- The upgrading of the sidewalk: from traditional working-class colonisation to the squatting practices of urban middle-class families
- Urban Design International
- Volume | Issue number
- 13 | 1
- Pages (from-to)
- Document type
- Faculty of Social and Behavioural Sciences (FMG)
- Amsterdam Institute for Social Science Research (AISSR)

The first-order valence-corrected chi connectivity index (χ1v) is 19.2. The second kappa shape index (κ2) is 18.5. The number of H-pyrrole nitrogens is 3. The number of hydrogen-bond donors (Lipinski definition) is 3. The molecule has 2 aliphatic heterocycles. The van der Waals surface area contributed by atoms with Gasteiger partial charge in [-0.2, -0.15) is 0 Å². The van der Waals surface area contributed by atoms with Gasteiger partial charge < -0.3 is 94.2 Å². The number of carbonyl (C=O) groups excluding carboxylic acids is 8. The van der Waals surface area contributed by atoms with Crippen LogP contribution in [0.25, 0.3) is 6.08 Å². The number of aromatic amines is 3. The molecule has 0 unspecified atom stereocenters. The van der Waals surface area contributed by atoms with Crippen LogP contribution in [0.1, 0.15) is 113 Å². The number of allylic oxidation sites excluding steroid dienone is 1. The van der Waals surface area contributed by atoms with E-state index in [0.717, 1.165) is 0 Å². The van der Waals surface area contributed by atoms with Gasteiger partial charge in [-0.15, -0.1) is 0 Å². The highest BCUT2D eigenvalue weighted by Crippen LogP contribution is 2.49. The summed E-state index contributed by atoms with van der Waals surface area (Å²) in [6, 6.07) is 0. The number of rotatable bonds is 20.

Many lower class urban neighbourhoods have long been characterised by an abundant street life where neighbouring mothers had coffee in front of their homes and a great number of children played in the street. An early 20th-century civilisation offensive changed the housing culture of the working classes so that residents drew a sharp line between public and private spaces. `Decent' families were expected to live their lives indoors according to middle-class standards. City streets also changed and became spaces for car parking and motorised traffic. Families who could afford to left the city for suburbia. Those who stayed learned to see the public domain as a dangerous place that was better avoided. This paper, based on research conducted in Amsterdam and Rotterdam, argues that groups of middle-class families (called yupps: young urban professional parents) are challenging existing patterns in the city. First, by their staying in the city, and second, by their use of the sidewalk as a family place. In so doing, they transform the sidewalk from a formerly lower class to a `proper' middle-class space. Colonising the sidewalk has become part of a new middle-class lifestyle.
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